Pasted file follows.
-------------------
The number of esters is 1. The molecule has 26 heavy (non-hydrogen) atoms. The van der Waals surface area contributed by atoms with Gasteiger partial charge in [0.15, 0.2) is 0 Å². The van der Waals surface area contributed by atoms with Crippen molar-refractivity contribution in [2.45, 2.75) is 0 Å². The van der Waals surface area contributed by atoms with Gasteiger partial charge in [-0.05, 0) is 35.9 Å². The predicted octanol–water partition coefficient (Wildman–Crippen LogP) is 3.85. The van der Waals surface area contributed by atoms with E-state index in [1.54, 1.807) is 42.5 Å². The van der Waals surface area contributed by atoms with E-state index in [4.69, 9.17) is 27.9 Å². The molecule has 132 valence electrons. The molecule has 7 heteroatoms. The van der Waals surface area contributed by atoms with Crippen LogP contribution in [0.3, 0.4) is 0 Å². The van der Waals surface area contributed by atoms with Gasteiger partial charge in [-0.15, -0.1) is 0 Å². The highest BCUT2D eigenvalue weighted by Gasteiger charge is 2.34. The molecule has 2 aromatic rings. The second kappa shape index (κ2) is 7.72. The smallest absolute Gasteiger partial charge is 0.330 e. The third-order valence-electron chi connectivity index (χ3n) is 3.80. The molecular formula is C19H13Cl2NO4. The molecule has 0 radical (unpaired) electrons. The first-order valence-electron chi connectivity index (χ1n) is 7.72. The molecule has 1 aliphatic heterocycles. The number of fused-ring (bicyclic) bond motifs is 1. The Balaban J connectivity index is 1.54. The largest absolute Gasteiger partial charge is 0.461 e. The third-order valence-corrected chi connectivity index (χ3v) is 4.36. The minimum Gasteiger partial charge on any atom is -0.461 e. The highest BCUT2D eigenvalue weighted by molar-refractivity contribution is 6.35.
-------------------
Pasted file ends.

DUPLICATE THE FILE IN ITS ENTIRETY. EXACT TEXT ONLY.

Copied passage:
The number of esters is 1. The molecule has 26 heavy (non-hydrogen) atoms. The van der Waals surface area contributed by atoms with Gasteiger partial charge in [0.15, 0.2) is 0 Å². The van der Waals surface area contributed by atoms with Crippen molar-refractivity contribution in [2.45, 2.75) is 0 Å². The van der Waals surface area contributed by atoms with Gasteiger partial charge in [-0.05, 0) is 35.9 Å². The predicted octanol–water partition coefficient (Wildman–Crippen LogP) is 3.85. The van der Waals surface area contributed by atoms with E-state index in [1.54, 1.807) is 42.5 Å². The van der Waals surface area contributed by atoms with E-state index in [4.69, 9.17) is 27.9 Å². The molecule has 132 valence electrons. The molecule has 7 heteroatoms. The van der Waals surface area contributed by atoms with Crippen LogP contribution in [0.3, 0.4) is 0 Å². The van der Waals surface area contributed by atoms with Gasteiger partial charge in [-0.15, -0.1) is 0 Å². The highest BCUT2D eigenvalue weighted by Gasteiger charge is 2.34. The molecule has 2 aromatic rings. The second kappa shape index (κ2) is 7.72. The smallest absolute Gasteiger partial charge is 0.330 e. The third-order valence-electron chi connectivity index (χ3n) is 3.80. The molecular formula is C19H13Cl2NO4. The molecule has 0 radical (unpaired) electrons. The first-order valence-electron chi connectivity index (χ1n) is 7.72. The molecule has 1 aliphatic heterocycles. The number of fused-ring (bicyclic) bond motifs is 1. The Balaban J connectivity index is 1.54. The largest absolute Gasteiger partial charge is 0.461 e. The third-order valence-corrected chi connectivity index (χ3v) is 4.36. The minimum Gasteiger partial charge on any atom is -0.461 e. The highest BCUT2D eigenvalue weighted by molar-refractivity contribution is 6.35.